We chatted to Aaron about starring in Dael Orlandersmith’s Yellowman at the Orange Tree Theatre.

(c) Ali Wright

Hi Aaron, could you explain a little bit more about what Yellowman is about? Alma and Eugene met in the schoolyard as children and in the play they share their memories of growing up side by side but worlds apart. And how their separate battles with those around them in South Carolina affect them. They struggle to love themselves and, therefore, also each other in an environment that has been designed to keep people divided.

What caught your attention about Dael Orlandersmith’s play? t’s fearless writing – it just gets under the skin of these issues in a way that might make you want to close your ears or look away. That makes it an incredibly powerful piece.

How have you found working on the production so far? It’s just a dream to work on something like this. I’ve loved mining the text. There is just so much in there you could keep breaking it down forever. At the same time, it forces you to level with the work and be as fearless as the writing, which can be very humbling. It makes me love my job so much!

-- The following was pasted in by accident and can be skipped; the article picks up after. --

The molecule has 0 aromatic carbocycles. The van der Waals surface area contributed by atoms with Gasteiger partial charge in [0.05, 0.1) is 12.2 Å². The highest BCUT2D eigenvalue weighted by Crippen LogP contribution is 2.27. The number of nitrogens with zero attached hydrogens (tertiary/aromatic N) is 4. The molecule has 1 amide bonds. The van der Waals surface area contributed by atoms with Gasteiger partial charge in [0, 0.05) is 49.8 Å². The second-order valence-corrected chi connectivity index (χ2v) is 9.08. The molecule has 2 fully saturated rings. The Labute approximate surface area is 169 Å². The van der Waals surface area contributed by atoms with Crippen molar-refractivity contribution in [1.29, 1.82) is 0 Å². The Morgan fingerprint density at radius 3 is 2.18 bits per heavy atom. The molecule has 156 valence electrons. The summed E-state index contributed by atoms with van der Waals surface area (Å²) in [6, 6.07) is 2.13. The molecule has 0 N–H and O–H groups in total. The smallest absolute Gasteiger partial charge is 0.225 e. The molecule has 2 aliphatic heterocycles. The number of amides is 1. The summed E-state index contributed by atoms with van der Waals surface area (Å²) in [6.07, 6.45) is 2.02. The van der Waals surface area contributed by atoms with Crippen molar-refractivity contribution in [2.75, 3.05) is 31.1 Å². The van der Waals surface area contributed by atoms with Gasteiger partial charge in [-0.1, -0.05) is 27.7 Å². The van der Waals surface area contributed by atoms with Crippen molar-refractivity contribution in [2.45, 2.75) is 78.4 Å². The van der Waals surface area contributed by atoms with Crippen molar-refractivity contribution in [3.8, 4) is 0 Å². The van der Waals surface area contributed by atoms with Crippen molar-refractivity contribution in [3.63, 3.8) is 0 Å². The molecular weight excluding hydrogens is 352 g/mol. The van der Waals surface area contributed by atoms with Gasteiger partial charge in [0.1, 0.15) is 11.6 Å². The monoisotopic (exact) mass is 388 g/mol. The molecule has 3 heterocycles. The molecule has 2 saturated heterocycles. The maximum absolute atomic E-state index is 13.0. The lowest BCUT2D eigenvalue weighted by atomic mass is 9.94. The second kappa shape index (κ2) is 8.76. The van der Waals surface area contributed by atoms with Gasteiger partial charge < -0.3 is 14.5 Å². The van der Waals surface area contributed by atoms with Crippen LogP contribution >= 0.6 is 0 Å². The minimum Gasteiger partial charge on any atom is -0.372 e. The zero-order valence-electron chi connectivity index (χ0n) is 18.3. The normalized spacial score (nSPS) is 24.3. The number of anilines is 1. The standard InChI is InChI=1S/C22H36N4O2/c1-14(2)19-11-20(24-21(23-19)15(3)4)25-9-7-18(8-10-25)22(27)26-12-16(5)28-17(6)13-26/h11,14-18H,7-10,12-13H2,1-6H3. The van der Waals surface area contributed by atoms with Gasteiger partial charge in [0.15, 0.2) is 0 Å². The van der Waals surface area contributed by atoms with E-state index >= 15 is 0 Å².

How does it feel to be performing at the Orange Tree Theatre? I think it’s a lovely theatre. I’ve been wanting to work here for a long time. Now I am, I feel very at home here! And something about working in the round, in a really intimate space, feels perfect for this play.

How have you found working with Diane Page? When I auditioned for this play, it was my first in-the-room theatre audition for over three years because of Covid, and I’ve been doing more screen stuff over the last few years. I was SUPER nervous and the stakes felt high because I love the piece so much, but I instantly felt at ease with Diane could see how much she also loves the piece. She has this amazing body of work, but kind of makes creating brilliant theatre look easy! Basically the hype is real.

What can audiences still take away from this play? Maybe they’ll take away an appreciation for the world we currently live in, while also acknowledging there’s still a long way to go. The themes of generational trauma really highlight how important it is to do the work of breaking cycles. It’s a confronting but incredibly rich play.

By Emma Clarendon

Yellowman will play at the Orange Tree Theatre from the 5th September until the 8th October.


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